A Silent Threat: Brain Injuries in Older Adults. Quality Long-Term Care Improves Well-Being

Brain injuries in older adults represent a silent threat that can significantly impact their quality of life. Access to quality long-term care plays a crucial role in managing these injuries and enhancing the overall well-being of affected individuals.

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A Silent Threat: Brain Injuries in Older Adults. Quality Long-Term Care Improves Well-Being
7 Min Read April 10th, 2024

As life expectancy increases, so does the number of older adults facing the challenges of aging. One often overlooked concern is the vulnerability of older adults to brain injuries. These injuries, both traumatic and non-traumatic, can have a devastating impact on an individual's cognitive function, mobility, and overall well-being. 

Every year, nearly 5 million Americans are evaluated for traumatic brain injury in emergency departments across the nation. However,  Frederick Korley, M.D., Ph.D., associate professor of emergency medicine at Michigan Medicine, says that changes need to be made to provide better care for patients who often go through a prolonged recovery process.

We as physicians are frustrated that there are significant limitations to what we can do for our patients for an injury that has real-life, debilitating consequences.

Understanding the types of brain injuries commonly affecting older adults, their causes, treatment options, and long-term care considerations is crucial for families, caregivers, and health professionals alike. The number of older adults with these types of injuries is resulting in more of them needing long-term care services.

Types of Brain Injuries in Older Adults

Older adults are susceptible to two main categories of brain injuries:

  • Traumatic Brain Injury (TBI):  A blow to the head or a jolt to the head that disrupts the normal function of the brain falls under this category. Falls are the leading culprit for TBI in older adults, accounting for over half of all TBI-related hospitalizations and deaths in this age group, according to a study in the journal Emergency Medicine. Other causes of TBI in older adults include motor vehicle accidents and assaults.
  • Non-traumatic Brain Injury (NTBI):  This category encompasses various conditions that can damage the brain without a direct blow to the head. Common NTBIs impacting older adults include:
  • Stroke: A sudden blockage or rupture of a blood vessel in the brain, depriving brain tissue of oxygen and nutrients. Strokes can cause significant brain damage and lead to cognitive decline, mobility issues, and other long-term complications.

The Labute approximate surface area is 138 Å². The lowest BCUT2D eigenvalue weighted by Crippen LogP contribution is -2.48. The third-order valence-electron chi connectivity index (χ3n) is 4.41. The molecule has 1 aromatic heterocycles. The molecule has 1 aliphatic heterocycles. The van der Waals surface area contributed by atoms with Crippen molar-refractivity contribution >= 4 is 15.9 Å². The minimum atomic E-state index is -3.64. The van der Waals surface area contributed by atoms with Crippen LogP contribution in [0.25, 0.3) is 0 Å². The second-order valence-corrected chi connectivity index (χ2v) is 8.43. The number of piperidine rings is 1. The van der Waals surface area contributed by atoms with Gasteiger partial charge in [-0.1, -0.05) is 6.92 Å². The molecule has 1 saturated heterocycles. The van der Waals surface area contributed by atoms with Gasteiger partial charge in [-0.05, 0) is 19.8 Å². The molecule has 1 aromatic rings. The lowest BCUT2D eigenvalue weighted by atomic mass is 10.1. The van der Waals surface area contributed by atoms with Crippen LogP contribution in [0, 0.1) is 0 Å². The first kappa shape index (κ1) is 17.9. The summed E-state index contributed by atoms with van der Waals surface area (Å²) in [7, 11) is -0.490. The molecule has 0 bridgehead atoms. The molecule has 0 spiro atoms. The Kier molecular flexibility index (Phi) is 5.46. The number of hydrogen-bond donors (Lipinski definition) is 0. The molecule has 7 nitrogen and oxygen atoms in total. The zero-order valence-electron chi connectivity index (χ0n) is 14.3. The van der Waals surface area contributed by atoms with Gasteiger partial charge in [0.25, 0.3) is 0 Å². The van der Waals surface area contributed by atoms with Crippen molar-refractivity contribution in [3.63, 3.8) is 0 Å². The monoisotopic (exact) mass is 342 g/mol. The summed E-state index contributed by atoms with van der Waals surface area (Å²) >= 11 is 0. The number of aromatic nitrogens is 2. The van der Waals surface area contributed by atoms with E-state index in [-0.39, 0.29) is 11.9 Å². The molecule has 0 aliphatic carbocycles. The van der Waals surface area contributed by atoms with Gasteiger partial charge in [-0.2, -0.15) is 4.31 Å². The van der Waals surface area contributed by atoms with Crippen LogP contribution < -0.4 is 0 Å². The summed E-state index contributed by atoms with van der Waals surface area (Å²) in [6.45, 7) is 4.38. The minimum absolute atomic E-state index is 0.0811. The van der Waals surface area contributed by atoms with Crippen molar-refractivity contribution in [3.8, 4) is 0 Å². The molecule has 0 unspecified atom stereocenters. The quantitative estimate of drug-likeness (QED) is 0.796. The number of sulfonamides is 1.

• Cerebral Amyloid Angiopathy (CAA): A buildup of abnormal protein deposits in the blood vessels of the brain, leading to weakened blood vessels and an increased risk of bleeding in the brain (hemorrhagic stroke). This condition is more common in older adults and can contribute to cognitive decline and dementia.
  • Normal Pressure Hydrocephalus (NPH): A buildup of cerebrospinal fluid (CSF) within the brain's ventricles without a significant increase in intracranial pressure. Symptoms of NPH can include memory problems, difficulty walking, and urinary incontinence.

Falls are Dangerous for Older Adults and Can Lead to TBI

Falls are the leading culprit behind Traumatic Brain Injury (TBI) in older adults, posing a significant public health threat.

Several factors contribute to falls in older adults:

  • Weakened Bones and Muscles: Osteoporosis, a condition that weakens bones, and decreased muscle mass and strength make falls more likely in older adults. Even a minor fall can cause a serious head injury if the bones are brittle and there's less muscle to absorb the impact.
  • Balance and Gait Issues: Age-related changes in the inner ear and nervous system can affect balance and coordination, increasing the risk of falls. Vision problems can further impair depth perception and contribute to stumbling.
  • Medications: Certain medications can cause dizziness or drowsiness, which can increase the risk of falls.
  • Environmental Hazards: Cluttered homes, loose rugs, poor lighting, and uneven surfaces can all create tripping hazards and increase the likelihood of falls.

Frequency of Falls Leading to TBI

A study in the Journal of Emergency Medicine suggests nearly half of all trauma patients aged 65 and over who are admitted with trauma meeting specific criteria have TBI. This trauma often stems from falls. A UCLA study points out that falls are responsible for over 80% of all TBI-related emergency department visits, hospitalizations, and deaths in older adults. 

Even falls that don't cause immediate TBI can have long-term consequences. The fear of falling can lead older adults to become more sedentary, further weakening muscles and increasing fall risk.